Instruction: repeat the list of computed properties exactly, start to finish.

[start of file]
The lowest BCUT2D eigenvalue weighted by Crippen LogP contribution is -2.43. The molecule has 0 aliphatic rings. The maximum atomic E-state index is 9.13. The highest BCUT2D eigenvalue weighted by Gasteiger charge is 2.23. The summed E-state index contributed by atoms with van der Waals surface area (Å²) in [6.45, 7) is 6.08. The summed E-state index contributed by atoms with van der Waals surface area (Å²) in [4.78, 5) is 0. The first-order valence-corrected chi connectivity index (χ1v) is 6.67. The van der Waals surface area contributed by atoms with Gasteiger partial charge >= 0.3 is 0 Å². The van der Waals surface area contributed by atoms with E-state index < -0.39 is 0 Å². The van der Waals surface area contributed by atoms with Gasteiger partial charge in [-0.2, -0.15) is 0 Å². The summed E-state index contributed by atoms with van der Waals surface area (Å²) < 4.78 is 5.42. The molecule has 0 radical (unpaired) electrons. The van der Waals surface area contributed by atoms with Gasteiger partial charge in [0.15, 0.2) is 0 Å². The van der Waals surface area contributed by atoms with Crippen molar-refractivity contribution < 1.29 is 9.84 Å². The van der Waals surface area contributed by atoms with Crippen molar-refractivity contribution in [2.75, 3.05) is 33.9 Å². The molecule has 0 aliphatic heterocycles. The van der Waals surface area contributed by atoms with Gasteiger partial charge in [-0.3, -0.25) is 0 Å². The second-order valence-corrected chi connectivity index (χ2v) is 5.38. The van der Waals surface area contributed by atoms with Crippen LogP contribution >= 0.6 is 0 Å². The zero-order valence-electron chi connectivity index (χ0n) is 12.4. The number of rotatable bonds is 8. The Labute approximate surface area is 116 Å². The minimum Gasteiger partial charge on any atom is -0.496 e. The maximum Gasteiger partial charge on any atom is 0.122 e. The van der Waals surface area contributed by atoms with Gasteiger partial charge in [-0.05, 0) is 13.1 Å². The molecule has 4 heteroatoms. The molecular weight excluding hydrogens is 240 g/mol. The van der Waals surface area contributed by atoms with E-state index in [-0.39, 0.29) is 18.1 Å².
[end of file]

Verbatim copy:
The lowest BCUT2D eigenvalue weighted by Crippen LogP contribution is -2.43. The molecule has 0 aliphatic rings. The maximum atomic E-state index is 9.13. The highest BCUT2D eigenvalue weighted by Gasteiger charge is 2.23. The summed E-state index contributed by atoms with van der Waals surface area (Å²) in [6.45, 7) is 6.08. The summed E-state index contributed by atoms with van der Waals surface area (Å²) in [4.78, 5) is 0. The first-order valence-corrected chi connectivity index (χ1v) is 6.67. The van der Waals surface area contributed by atoms with Gasteiger partial charge >= 0.3 is 0 Å². The van der Waals surface area contributed by atoms with E-state index < -0.39 is 0 Å². The van der Waals surface area contributed by atoms with Gasteiger partial charge in [-0.2, -0.15) is 0 Å². The summed E-state index contributed by atoms with van der Waals surface area (Å²) < 4.78 is 5.42. The molecule has 0 radical (unpaired) electrons. The van der Waals surface area contributed by atoms with Gasteiger partial charge in [0.15, 0.2) is 0 Å². The van der Waals surface area contributed by atoms with Crippen molar-refractivity contribution < 1.29 is 9.84 Å². The van der Waals surface area contributed by atoms with Crippen molar-refractivity contribution in [2.75, 3.05) is 33.9 Å². The molecule has 0 aliphatic heterocycles. The van der Waals surface area contributed by atoms with Gasteiger partial charge in [-0.3, -0.25) is 0 Å². The second-order valence-corrected chi connectivity index (χ2v) is 5.38. The van der Waals surface area contributed by atoms with Crippen LogP contribution >= 0.6 is 0 Å². The zero-order valence-electron chi connectivity index (χ0n) is 12.4. The number of rotatable bonds is 8. The Labute approximate surface area is 116 Å². The minimum Gasteiger partial charge on any atom is -0.496 e. The maximum Gasteiger partial charge on any atom is 0.122 e. The van der Waals surface area contributed by atoms with Gasteiger partial charge in [-0.05, 0) is 13.1 Å². The molecule has 4 heteroatoms. The molecular weight excluding hydrogens is 240 g/mol. The van der Waals surface area contributed by atoms with E-state index in [-0.39, 0.29) is 18.1 Å².